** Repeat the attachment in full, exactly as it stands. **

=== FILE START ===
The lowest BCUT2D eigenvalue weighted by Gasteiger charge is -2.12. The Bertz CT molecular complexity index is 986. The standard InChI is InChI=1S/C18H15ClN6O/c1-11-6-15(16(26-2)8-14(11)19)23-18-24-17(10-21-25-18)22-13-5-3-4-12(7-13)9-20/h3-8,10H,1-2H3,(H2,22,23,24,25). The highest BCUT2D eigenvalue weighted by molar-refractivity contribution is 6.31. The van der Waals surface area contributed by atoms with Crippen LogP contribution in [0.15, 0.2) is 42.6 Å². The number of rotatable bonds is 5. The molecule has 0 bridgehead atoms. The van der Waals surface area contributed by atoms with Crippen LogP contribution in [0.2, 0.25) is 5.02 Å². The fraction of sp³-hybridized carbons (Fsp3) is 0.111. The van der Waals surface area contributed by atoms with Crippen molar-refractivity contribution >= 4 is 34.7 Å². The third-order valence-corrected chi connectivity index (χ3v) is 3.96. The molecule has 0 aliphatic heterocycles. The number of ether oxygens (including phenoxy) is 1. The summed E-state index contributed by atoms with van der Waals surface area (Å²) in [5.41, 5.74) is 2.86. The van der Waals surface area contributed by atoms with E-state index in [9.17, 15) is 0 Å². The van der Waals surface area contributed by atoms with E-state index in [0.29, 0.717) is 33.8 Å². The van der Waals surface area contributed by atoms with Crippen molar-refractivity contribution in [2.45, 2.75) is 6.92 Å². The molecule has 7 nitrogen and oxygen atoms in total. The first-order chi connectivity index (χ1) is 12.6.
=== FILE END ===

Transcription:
The lowest BCUT2D eigenvalue weighted by Gasteiger charge is -2.12. The Bertz CT molecular complexity index is 986. The standard InChI is InChI=1S/C18H15ClN6O/c1-11-6-15(16(26-2)8-14(11)19)23-18-24-17(10-21-25-18)22-13-5-3-4-12(7-13)9-20/h3-8,10H,1-2H3,(H2,22,23,24,25). The highest BCUT2D eigenvalue weighted by molar-refractivity contribution is 6.31. The van der Waals surface area contributed by atoms with Crippen LogP contribution in [0.15, 0.2) is 42.6 Å². The number of rotatable bonds is 5. The molecule has 0 bridgehead atoms. The van der Waals surface area contributed by atoms with Crippen LogP contribution in [0.2, 0.25) is 5.02 Å². The fraction of sp³-hybridized carbons (Fsp3) is 0.111. The van der Waals surface area contributed by atoms with Crippen molar-refractivity contribution >= 4 is 34.7 Å². The third-order valence-corrected chi connectivity index (χ3v) is 3.96. The molecule has 0 aliphatic heterocycles. The number of ether oxygens (including phenoxy) is 1. The summed E-state index contributed by atoms with van der Waals surface area (Å²) in [5.41, 5.74) is 2.86. The van der Waals surface area contributed by atoms with E-state index in [9.17, 15) is 0 Å². The van der Waals surface area contributed by atoms with E-state index in [0.29, 0.717) is 33.8 Å². The van der Waals surface area contributed by atoms with Crippen molar-refractivity contribution in [2.45, 2.75) is 6.92 Å². The molecule has 7 nitrogen and oxygen atoms in total. The first-order chi connectivity index (χ1) is 12.6.